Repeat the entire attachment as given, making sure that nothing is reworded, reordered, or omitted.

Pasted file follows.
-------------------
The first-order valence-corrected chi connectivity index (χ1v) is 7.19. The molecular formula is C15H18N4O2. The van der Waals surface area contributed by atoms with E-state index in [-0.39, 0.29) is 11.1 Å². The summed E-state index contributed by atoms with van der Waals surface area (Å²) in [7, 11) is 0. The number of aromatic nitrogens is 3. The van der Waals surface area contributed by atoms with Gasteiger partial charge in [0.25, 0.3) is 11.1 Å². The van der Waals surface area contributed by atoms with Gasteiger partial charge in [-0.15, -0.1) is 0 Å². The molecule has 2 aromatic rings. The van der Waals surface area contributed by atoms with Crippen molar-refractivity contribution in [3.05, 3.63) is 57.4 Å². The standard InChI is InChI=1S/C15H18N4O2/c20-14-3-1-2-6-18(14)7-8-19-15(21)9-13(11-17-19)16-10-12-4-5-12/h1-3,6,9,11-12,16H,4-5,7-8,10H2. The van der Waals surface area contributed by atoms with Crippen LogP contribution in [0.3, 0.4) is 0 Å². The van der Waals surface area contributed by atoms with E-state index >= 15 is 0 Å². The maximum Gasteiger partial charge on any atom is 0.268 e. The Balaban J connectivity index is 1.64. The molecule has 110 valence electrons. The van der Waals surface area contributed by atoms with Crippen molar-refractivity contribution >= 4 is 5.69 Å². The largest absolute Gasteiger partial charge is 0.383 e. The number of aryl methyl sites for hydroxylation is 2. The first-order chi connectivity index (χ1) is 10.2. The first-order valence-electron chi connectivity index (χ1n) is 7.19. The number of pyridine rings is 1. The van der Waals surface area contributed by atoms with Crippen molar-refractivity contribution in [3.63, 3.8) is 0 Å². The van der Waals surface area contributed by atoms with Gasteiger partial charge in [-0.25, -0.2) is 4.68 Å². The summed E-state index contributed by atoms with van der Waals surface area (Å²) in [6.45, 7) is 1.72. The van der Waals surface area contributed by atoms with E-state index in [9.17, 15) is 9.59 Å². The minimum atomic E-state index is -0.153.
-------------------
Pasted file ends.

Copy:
The first-order valence-corrected chi connectivity index (χ1v) is 7.19. The molecular formula is C15H18N4O2. The van der Waals surface area contributed by atoms with E-state index in [-0.39, 0.29) is 11.1 Å². The summed E-state index contributed by atoms with van der Waals surface area (Å²) in [7, 11) is 0. The number of aromatic nitrogens is 3. The van der Waals surface area contributed by atoms with Gasteiger partial charge in [0.25, 0.3) is 11.1 Å². The van der Waals surface area contributed by atoms with Gasteiger partial charge in [-0.15, -0.1) is 0 Å². The molecule has 2 aromatic rings. The van der Waals surface area contributed by atoms with Crippen molar-refractivity contribution in [3.05, 3.63) is 57.4 Å². The standard InChI is InChI=1S/C15H18N4O2/c20-14-3-1-2-6-18(14)7-8-19-15(21)9-13(11-17-19)16-10-12-4-5-12/h1-3,6,9,11-12,16H,4-5,7-8,10H2. The van der Waals surface area contributed by atoms with Crippen LogP contribution in [0.3, 0.4) is 0 Å². The van der Waals surface area contributed by atoms with E-state index >= 15 is 0 Å². The maximum Gasteiger partial charge on any atom is 0.268 e. The Balaban J connectivity index is 1.64. The molecule has 110 valence electrons. The van der Waals surface area contributed by atoms with Crippen molar-refractivity contribution >= 4 is 5.69 Å². The largest absolute Gasteiger partial charge is 0.383 e. The number of aryl methyl sites for hydroxylation is 2. The first-order chi connectivity index (χ1) is 10.2. The first-order valence-electron chi connectivity index (χ1n) is 7.19. The number of pyridine rings is 1. The van der Waals surface area contributed by atoms with Crippen molar-refractivity contribution in [3.63, 3.8) is 0 Å². The van der Waals surface area contributed by atoms with Gasteiger partial charge in [-0.25, -0.2) is 4.68 Å². The summed E-state index contributed by atoms with van der Waals surface area (Å²) in [6.45, 7) is 1.72. The van der Waals surface area contributed by atoms with E-state index in [9.17, 15) is 9.59 Å². The minimum atomic E-state index is -0.153.